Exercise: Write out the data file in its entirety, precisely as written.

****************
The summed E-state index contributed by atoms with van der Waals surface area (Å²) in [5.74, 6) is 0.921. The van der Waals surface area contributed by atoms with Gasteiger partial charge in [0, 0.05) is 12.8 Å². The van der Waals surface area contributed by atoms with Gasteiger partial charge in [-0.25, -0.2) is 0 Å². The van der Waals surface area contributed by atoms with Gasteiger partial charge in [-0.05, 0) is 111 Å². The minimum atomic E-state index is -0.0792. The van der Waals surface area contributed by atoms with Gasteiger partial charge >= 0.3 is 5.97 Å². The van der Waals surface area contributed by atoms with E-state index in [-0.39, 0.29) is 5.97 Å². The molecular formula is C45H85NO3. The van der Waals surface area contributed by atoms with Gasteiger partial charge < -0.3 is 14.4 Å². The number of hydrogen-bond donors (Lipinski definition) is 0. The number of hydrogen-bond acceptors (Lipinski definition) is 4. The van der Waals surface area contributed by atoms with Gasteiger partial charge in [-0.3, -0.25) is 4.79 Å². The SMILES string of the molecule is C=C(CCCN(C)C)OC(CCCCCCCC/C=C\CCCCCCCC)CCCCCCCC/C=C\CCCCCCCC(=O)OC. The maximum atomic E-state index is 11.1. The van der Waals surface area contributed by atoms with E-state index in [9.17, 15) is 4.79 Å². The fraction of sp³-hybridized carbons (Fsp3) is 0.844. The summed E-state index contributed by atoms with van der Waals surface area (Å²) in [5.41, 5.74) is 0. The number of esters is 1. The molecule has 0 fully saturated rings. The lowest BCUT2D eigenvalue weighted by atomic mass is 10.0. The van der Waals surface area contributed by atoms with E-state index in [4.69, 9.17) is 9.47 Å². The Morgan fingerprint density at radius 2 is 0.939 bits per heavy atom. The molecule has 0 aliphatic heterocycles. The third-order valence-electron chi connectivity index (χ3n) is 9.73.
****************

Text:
The summed E-state index contributed by atoms with van der Waals surface area (Å²) in [5.74, 6) is 0.921. The van der Waals surface area contributed by atoms with Gasteiger partial charge in [0, 0.05) is 12.8 Å². The van der Waals surface area contributed by atoms with Gasteiger partial charge in [-0.25, -0.2) is 0 Å². The van der Waals surface area contributed by atoms with Gasteiger partial charge in [-0.05, 0) is 111 Å². The minimum atomic E-state index is -0.0792. The van der Waals surface area contributed by atoms with Gasteiger partial charge >= 0.3 is 5.97 Å². The van der Waals surface area contributed by atoms with E-state index in [-0.39, 0.29) is 5.97 Å². The molecular formula is C45H85NO3. The van der Waals surface area contributed by atoms with Gasteiger partial charge < -0.3 is 14.4 Å². The number of hydrogen-bond donors (Lipinski definition) is 0. The number of hydrogen-bond acceptors (Lipinski definition) is 4. The van der Waals surface area contributed by atoms with Gasteiger partial charge in [-0.3, -0.25) is 4.79 Å². The SMILES string of the molecule is C=C(CCCN(C)C)OC(CCCCCCCC/C=C\CCCCCCCC)CCCCCCCC/C=C\CCCCCCCC(=O)OC. The maximum atomic E-state index is 11.1. The van der Waals surface area contributed by atoms with E-state index in [9.17, 15) is 4.79 Å². The fraction of sp³-hybridized carbons (Fsp3) is 0.844. The summed E-state index contributed by atoms with van der Waals surface area (Å²) in [5.41, 5.74) is 0. The number of esters is 1. The molecule has 0 fully saturated rings. The lowest BCUT2D eigenvalue weighted by atomic mass is 10.0. The van der Waals surface area contributed by atoms with E-state index in [4.69, 9.17) is 9.47 Å². The Morgan fingerprint density at radius 2 is 0.939 bits per heavy atom. The molecule has 0 aliphatic heterocycles. The third-order valence-electron chi connectivity index (χ3n) is 9.73.